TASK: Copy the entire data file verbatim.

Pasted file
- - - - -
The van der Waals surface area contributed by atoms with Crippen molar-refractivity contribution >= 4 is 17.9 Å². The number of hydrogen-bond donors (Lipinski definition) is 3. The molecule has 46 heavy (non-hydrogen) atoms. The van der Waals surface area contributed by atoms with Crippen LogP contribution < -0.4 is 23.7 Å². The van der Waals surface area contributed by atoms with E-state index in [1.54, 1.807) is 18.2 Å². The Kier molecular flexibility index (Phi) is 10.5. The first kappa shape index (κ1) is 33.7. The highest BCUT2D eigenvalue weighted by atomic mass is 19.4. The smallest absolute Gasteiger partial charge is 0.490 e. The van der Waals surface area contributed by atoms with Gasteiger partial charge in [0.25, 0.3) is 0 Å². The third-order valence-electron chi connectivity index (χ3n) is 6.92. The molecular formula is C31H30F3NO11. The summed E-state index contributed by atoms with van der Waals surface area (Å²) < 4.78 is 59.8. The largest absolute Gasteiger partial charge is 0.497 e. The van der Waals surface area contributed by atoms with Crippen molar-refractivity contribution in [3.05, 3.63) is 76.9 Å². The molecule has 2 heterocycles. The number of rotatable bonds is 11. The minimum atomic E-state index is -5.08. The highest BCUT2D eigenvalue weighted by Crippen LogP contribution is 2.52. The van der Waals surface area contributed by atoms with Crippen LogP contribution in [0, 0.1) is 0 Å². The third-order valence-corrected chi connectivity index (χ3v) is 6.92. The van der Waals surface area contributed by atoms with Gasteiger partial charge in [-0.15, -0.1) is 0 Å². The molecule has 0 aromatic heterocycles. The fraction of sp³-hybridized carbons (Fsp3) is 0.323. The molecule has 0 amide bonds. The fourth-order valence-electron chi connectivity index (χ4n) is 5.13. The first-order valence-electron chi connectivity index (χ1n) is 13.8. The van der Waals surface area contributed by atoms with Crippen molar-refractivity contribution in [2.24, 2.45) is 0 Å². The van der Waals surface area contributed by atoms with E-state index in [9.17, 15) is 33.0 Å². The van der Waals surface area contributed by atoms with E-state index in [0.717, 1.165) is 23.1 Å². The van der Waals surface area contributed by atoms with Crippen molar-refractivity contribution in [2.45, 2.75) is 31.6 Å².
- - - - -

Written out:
The van der Waals surface area contributed by atoms with Crippen molar-refractivity contribution >= 4 is 17.9 Å². The number of hydrogen-bond donors (Lipinski definition) is 3. The molecule has 46 heavy (non-hydrogen) atoms. The van der Waals surface area contributed by atoms with Crippen LogP contribution < -0.4 is 23.7 Å². The van der Waals surface area contributed by atoms with E-state index in [1.54, 1.807) is 18.2 Å². The Kier molecular flexibility index (Phi) is 10.5. The first kappa shape index (κ1) is 33.7. The highest BCUT2D eigenvalue weighted by atomic mass is 19.4. The smallest absolute Gasteiger partial charge is 0.490 e. The van der Waals surface area contributed by atoms with Gasteiger partial charge in [0.25, 0.3) is 0 Å². The third-order valence-electron chi connectivity index (χ3n) is 6.92. The molecular formula is C31H30F3NO11. The summed E-state index contributed by atoms with van der Waals surface area (Å²) < 4.78 is 59.8. The largest absolute Gasteiger partial charge is 0.497 e. The van der Waals surface area contributed by atoms with Crippen molar-refractivity contribution in [3.05, 3.63) is 76.9 Å². The molecule has 2 heterocycles. The number of rotatable bonds is 11. The minimum atomic E-state index is -5.08. The highest BCUT2D eigenvalue weighted by Crippen LogP contribution is 2.52. The van der Waals surface area contributed by atoms with Crippen LogP contribution in [0, 0.1) is 0 Å². The third-order valence-corrected chi connectivity index (χ3v) is 6.92. The van der Waals surface area contributed by atoms with Gasteiger partial charge in [-0.15, -0.1) is 0 Å². The molecule has 0 aromatic heterocycles. The fraction of sp³-hybridized carbons (Fsp3) is 0.323. The molecule has 0 amide bonds. The fourth-order valence-electron chi connectivity index (χ4n) is 5.13. The first-order valence-electron chi connectivity index (χ1n) is 13.8. The van der Waals surface area contributed by atoms with Crippen molar-refractivity contribution in [2.24, 2.45) is 0 Å². The van der Waals surface area contributed by atoms with E-state index in [9.17, 15) is 33.0 Å². The van der Waals surface area contributed by atoms with E-state index in [0.717, 1.165) is 23.1 Å². The van der Waals surface area contributed by atoms with Crippen molar-refractivity contribution in [2.45, 2.75) is 31.6 Å².